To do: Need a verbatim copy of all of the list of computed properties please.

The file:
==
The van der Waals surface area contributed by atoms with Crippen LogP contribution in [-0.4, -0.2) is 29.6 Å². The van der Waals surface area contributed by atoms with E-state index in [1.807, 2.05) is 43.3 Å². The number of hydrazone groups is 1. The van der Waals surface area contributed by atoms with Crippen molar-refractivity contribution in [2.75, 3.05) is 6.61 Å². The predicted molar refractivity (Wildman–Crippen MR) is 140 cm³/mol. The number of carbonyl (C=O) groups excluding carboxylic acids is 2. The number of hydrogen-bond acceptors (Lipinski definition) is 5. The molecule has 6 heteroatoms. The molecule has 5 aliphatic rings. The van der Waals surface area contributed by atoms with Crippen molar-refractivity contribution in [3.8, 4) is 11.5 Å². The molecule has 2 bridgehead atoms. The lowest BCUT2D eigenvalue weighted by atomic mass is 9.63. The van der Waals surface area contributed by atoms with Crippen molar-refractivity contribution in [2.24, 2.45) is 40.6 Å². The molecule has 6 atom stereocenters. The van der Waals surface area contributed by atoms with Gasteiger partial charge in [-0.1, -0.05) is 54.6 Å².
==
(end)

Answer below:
The van der Waals surface area contributed by atoms with Crippen LogP contribution in [-0.4, -0.2) is 29.6 Å². The van der Waals surface area contributed by atoms with E-state index in [1.807, 2.05) is 43.3 Å². The number of hydrazone groups is 1. The van der Waals surface area contributed by atoms with Crippen molar-refractivity contribution in [2.75, 3.05) is 6.61 Å². The predicted molar refractivity (Wildman–Crippen MR) is 140 cm³/mol. The number of carbonyl (C=O) groups excluding carboxylic acids is 2. The number of hydrogen-bond acceptors (Lipinski definition) is 5. The molecule has 6 heteroatoms. The molecule has 5 aliphatic rings. The van der Waals surface area contributed by atoms with Crippen molar-refractivity contribution in [3.8, 4) is 11.5 Å². The molecule has 2 bridgehead atoms. The lowest BCUT2D eigenvalue weighted by atomic mass is 9.63. The van der Waals surface area contributed by atoms with Crippen molar-refractivity contribution in [2.24, 2.45) is 40.6 Å². The molecule has 6 atom stereocenters. The van der Waals surface area contributed by atoms with Gasteiger partial charge in [-0.1, -0.05) is 54.6 Å².